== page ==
Craster Kippers, Northumberland

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We should look out for something more than just generic kippers. Britain has some fine regional variations on the theme: Manx Kippers are prized by some, Mallaig on the West Coast of Scotland retains one venerable smokehouse; Great Yarmouth , though more famous for bloaters , has its own version; and on the coast of Northumberland there is Craster, where a fourth generation of the Robson family is engaged in the business.
Craster used to land boatloads of herring to make kippers, but no longer, though the herring shoals do appear to be recovering somewhat – maybe because we are too picky to deal with bones these days. The Craster kipper is made in the proper, traditional way as they have been since 1865, which is why it tastes good but unlike certain inferior versions doesn’t threaten to glow in the dark. When will the food giants learn people have gone off the idea of bright orange fish?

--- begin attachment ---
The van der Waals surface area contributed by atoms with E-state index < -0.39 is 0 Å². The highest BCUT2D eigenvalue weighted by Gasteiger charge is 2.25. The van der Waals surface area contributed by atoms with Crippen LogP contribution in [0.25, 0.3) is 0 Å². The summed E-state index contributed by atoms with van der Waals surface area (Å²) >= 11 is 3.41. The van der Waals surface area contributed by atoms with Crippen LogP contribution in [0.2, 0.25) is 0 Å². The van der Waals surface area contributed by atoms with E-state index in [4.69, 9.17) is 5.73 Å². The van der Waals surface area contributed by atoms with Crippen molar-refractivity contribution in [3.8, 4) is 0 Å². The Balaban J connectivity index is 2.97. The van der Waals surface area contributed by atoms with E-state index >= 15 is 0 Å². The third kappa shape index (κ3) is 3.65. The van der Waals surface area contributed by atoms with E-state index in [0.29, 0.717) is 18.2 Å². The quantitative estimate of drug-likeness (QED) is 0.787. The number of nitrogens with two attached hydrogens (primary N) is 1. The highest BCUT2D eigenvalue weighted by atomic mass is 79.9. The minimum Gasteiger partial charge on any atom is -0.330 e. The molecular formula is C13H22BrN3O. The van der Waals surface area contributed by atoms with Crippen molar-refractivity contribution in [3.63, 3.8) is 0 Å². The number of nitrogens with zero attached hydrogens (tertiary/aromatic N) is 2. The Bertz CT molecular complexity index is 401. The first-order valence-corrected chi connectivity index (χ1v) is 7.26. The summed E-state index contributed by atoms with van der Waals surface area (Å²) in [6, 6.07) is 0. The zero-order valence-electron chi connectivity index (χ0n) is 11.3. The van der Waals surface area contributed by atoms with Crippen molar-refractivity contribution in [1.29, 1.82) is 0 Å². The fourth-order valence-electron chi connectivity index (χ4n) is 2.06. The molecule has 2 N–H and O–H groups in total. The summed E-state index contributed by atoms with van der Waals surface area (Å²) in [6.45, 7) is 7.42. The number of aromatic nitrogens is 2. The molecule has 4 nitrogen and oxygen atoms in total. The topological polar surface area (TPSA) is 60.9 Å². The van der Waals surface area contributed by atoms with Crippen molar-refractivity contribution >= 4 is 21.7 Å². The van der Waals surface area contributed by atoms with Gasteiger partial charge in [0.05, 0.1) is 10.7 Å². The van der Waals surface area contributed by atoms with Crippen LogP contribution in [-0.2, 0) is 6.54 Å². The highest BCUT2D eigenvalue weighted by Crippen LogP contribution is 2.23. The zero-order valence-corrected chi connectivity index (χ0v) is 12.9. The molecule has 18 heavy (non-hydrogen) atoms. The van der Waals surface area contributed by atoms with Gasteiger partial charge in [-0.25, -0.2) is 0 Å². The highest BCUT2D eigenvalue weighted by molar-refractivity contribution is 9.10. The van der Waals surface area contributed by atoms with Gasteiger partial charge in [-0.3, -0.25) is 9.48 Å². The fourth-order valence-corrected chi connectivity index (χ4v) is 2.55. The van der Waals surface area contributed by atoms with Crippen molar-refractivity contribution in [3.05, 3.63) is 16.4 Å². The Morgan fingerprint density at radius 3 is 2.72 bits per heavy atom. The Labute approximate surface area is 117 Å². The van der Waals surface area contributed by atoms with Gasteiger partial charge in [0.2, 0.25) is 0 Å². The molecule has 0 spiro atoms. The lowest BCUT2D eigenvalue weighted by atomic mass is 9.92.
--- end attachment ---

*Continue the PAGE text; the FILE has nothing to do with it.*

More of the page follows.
Briefly brined then slowly smoked over a fire containing oak sawdust and whitewood shavings, strung high in the smokehouse rafters, the naturally coloured Craster Kippers are a seasonal treat. Only the plumpest with the right oil content are used, which means when they start to spawn they won’t make the grade. Just as it should be.

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